It probably stacks against Hungry Man that its work is so consistently good; year after year, it becomes harder for the shop to impress us. Nevertheless,its overall body of work had a freshness factor considerably above the rest, thanks to its virtually leak-proof lineup of talents. Moreover, HM opened a full blown outpost in London this year, adding a promising European roster and funneling in a steady flow of inspired creative from overseas. "We had an exceptionally busy year," notes executive producer Steve Orent. "Billings-wise, it was our best ever." Notable moments include Bryan Buckley's sinfully sexy campaigns for Las Vegas and Archers and celebrity-driven work for Orange and Pepsi Twist. Jim Jenkins was in rare form for BBC, Amex and AirTran, as was Hank Perlman for Fox Sports and Toyota, and David Shane for ESPN SportsCenter and SPCA. John O'Hagan brought a telepathic twist to Sprint while Allen Coulter showed his skills for Visa and Egg. Not surprisingly the majority of the work garnered laughs, but the shop added dimension via Michael Cuesta's docu-spot for the BBC and Russ Lamoureux's festive sports work for Powerade.
Anonymous Content: Second Runner-Up
A few years ago, the buzz around town about Anonymous, with its big-name directors and huge overhead, was that it was going to follow in the ill-fated footsteps of Propaganda. But 2003 proved a shining period for the shop, which was home to some of this year's most creatively impactful spots. This was due in no small part to Malcolm Venville, who secured his A-List status with quiet stunners like Volkswagen's "Squares" and Honda's "Best Friends." Executive producer Dave Morrison notes, "The theme of this year has been hitting on all cylinders." That was evident, for example, in bold contributions from directors like David Fincher, who delivered a slew of deftly executed, if not groundbreaking, spots like Nike's "Gamebreakers" and Xelibri's bizarre trip into fashion's future. Andrew Douglas carpeted HP and FTD with fantastic florals, and the shop wisely welcomed Christian Loubek, who brought quirky elegance to Discover. Anonymous' hookup with London's Gorgeous also lent creative oomph, by way of Frank Budgen's "Streaker" for Nike, Peter Thwaites' Nascar work and Tom Carty for Kellogg's. Moreover, the year's efforts give credence to the shop's staying power. "We've been in the black," asserts Morrison. "Three or four years ago, we had ups and downs, but now the Anonymous/Gorgeous brand is firmly where it needs to be."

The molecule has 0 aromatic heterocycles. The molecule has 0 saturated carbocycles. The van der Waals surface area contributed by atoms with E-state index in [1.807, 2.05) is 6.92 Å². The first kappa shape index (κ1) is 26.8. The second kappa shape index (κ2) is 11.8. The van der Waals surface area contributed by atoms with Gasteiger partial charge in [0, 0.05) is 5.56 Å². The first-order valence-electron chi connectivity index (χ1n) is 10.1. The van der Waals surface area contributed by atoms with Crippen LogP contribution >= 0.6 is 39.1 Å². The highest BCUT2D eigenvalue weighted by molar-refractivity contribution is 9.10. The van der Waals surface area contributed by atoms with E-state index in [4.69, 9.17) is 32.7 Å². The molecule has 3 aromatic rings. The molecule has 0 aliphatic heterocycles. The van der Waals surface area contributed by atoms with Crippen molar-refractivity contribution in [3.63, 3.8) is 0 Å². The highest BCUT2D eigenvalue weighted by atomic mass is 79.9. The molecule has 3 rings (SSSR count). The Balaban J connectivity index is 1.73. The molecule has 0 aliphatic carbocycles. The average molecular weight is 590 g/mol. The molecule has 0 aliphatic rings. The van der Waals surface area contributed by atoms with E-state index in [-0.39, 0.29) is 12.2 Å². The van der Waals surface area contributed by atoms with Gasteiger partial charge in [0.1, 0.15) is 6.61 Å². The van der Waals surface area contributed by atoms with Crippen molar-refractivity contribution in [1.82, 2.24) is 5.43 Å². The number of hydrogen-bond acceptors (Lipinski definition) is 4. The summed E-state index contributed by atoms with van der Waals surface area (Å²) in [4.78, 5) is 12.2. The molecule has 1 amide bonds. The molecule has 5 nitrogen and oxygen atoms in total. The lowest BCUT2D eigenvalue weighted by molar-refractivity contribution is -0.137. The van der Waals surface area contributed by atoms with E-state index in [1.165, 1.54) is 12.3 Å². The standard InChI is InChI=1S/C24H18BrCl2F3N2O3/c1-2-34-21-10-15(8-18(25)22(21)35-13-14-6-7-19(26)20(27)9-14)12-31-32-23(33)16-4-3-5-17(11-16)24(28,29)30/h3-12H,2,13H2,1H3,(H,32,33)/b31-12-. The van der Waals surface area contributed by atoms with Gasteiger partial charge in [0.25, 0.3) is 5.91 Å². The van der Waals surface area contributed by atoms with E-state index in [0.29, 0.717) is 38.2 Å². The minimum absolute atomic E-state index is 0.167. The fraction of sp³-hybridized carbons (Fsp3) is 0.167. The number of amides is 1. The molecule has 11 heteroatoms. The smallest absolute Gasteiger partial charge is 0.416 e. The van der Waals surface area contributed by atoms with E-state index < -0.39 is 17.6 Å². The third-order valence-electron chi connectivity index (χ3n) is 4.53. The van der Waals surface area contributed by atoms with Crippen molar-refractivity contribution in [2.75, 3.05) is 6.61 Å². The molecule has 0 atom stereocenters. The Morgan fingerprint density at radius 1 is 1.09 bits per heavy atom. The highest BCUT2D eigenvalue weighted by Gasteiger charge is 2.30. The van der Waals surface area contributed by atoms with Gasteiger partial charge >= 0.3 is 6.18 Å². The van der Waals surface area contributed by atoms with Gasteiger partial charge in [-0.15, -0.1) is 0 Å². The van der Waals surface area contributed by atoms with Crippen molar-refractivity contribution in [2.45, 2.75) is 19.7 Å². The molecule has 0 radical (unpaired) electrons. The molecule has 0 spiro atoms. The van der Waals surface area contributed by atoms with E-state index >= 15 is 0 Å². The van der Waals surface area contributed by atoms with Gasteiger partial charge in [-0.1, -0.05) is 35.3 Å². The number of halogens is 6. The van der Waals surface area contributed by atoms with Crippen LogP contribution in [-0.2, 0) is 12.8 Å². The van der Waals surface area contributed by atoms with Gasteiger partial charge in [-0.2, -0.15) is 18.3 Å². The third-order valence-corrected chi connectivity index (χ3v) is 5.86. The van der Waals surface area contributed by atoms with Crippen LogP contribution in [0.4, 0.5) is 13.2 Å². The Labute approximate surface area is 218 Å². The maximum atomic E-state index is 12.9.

Smuggler: Breakout Bandit
We couldn't close this year without giving special recognition to Smuggler, which managed to become the hottest thing on the production radar in 2003, invigorating the ad scene fast and furiously with its posse of offbeat talents. Highlights include Happy's controversial Wrigley's "Dog Breath," James Brown's '60s spunk for Sheraton, Ivan Zacharias' Bollywood-inspired Absolut Mulit, David Frankham's filmic touches on Uncle Ben's and newcomer StyleWar's quirky Ikea artistry. In conjunction with London partner Stink, the shop also landed a major McCoup via McDonald's global branding effort. Director Brown led a crew of young guns on the multispot deal, which introduced an innovative production paradigm to the fold. Although that work ultimately didn't stand up to shop's best,no doubt Smuggler's feisty talents and fresh production strategies make it well-poised to become the David the Goliaths should keep their eyes on.